14 More H - Bound-Free Opacity Per atom absorption coefficient for H- can be parameterized as a polynomial in : Units of cm 2 per neutral hydrogen atom

15 H- Bound-Free Absorption Coefficient Two theoretical calculations Important in the optical and near infrared Peaks at 8500Å

16 H - Free-Free Absorption Coefficient The free-free H- absorption coefficient depends on the speed of the electron Possible because of the imperfect shielding of the hydrogen nucleus by one electron Proportional to  3 Small at optical wavelengths Comparable to H - bf at 1.6 microns Increases to the infrared

17 H - Free Free Absorption Coefficient H - ff is important in the infrared combining H - bf and ff gives an opacity minimum at 1.6 microns H - ff parameterized as the f’s are functions of log and  is 5040/T Units are cm 2 per neutral H atom

18 Molecular H 2, H 2 +, H 2 - Opacities H 2 is more common than H in stars cooler than mid-M spectral type (think brown dwarfs!!) Recall that these are important in L and T dwarfs! Also in cool white dwarfs… Not important in optical region (H 2 + less than 10% of H - in the optical) H 2 in the infrared H 2 + in the UV, H 2 - has no stable bound state, but ff absorption is important in cooler stars

19 Collision induced opacity of molecular hydrogen H2 has no dipole moment - no rotation or vibration-rotation spectrum Collisions with (H 2, He, H) can induce transient dipole moments Fundamental VR band at 4162 cm -1 (2.4 microns). First overtone VR band at 8089 cm -1 (1.2 microns). Second overtone VR band at cm -1 (0.2 microns). Collisions are fast - individual spectral lines broad and overlap H2CIO is important for computing the temperature structure of brown dwarfs because it is a near-continuous opacity source that fills in the opacity gaps between the molecular absorption lines. Linsky/JILA

20 Helium Absorption He in hot stars only, O and early B stars –  1 =19.7eV, I 1 =24.6 eV, I 2 =54.4 eV –He I absorption mimics H –He II also mimics H, but x4 in energy, ¼ in  Bound-free He - absorption is negligible (excitation potential of 19 eV!) Free-free He - can be important in cool stars in the IR BF and FF absorption by He is important in the hottest stars (O and early B)

21 Electron Scattering vs. Free-Free Transition Electron scattering (Thomson scattering) – the path of the photon is altered, but not the energy Free-Free transition – the electron emits or absorbs a photon. A free-free transition can only occur in the presence of an associated nucleus. An electron in free space cannot gain the energy of a photon.

22 Why Can’t a Lone Electron Absorb a Photon? Consider an electron at rest that is encountered by a photon, and let it absorb the photon…. Conservation of momentum says Conservation of energy says Combining these equations gives So v=0 (the photon isn’t absorbed) or v=c (not allowed)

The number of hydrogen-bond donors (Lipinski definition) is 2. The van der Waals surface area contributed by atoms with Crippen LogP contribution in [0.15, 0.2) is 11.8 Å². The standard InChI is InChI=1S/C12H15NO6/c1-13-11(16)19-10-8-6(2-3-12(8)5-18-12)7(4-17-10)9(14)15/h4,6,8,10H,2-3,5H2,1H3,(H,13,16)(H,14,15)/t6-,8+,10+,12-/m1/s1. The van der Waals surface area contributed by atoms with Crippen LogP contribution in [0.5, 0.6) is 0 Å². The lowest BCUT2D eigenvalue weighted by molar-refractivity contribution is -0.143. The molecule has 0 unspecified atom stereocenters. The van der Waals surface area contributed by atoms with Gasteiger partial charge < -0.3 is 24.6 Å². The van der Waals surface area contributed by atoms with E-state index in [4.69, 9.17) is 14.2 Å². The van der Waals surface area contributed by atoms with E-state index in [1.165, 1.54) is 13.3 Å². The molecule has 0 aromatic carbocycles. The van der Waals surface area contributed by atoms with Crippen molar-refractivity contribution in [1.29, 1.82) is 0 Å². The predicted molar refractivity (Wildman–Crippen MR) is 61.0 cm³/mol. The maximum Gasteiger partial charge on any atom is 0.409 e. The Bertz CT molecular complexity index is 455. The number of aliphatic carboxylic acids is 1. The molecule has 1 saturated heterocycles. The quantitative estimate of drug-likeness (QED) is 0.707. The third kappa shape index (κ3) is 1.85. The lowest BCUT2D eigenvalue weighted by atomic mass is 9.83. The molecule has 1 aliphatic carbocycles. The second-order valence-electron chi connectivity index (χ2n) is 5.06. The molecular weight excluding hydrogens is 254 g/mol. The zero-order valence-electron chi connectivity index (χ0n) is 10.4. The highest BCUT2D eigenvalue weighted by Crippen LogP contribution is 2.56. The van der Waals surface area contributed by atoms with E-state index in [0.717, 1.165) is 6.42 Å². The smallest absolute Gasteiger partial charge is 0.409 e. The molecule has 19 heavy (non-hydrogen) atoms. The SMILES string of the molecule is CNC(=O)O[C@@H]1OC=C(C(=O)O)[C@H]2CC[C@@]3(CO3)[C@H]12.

23 Electron Scattering Thomson scattering (photons scatters off a free electron, no change in, just direction): Independent of wavelength In hot stars (O and early B) where hydrogen is ionized (P e ~0.5P g ),  (e)/P e is small unless P e is small In cool stars, e - scattering is small compared to other absorbers for main sequence star but is more important for higher luminosity stars

24 Rayleigh Scattering Photons scatter off bound electrons (varies as -4 ) Generally can be neglected But – since it depends on  4, it is important as a UV opacity source in cool stars with molecules in their atmospheres. H 2 can be an important scattering agent

25 Other Sources Metals: C, Si, Al, Mg, Fe produce bound- free opacity in the UV Line Opacity: Combined effect of millions of weak lines –Detailed tabulation of lines –Opacity distribution functions –Statistical sampling of the absorption Molecules: CN -, C 2 -, H 2 0 -, CH 3, TiO are important in late and/or very late stars

26 Sources of Opacity for Teff=4500 Log g = 1.5

27 Opacity Sources at 5143K

28 Opacity at 6429 K

29 Opacity at 7715 K

30 Opacity at K

31 Opacity vs. Spectral Type Main Sequence Supergiants

32 Dominant Opacity vs. Spectra Type O B A F G K M H-Neutral H H- Electron scattering (H and He are too highly ionized) He+He Electron Pressure High Low (high pressure forces more H - ) Low pressure – less H -, lower opacity

33 Class Exercise – Electron Scattering Estimate the absorption coefficient for electron scattering for the models provided at a level where T=Teff Recall that and with  in AMU and k=1.38x How does  e compare to  Rosseland

34 Class Investigation Compare  bf at =5000A and level T=Teff for the two models provided Recall that and k=1.38x10 -16, a 0 =1x And Use the hydrogen ionization chart from your homework.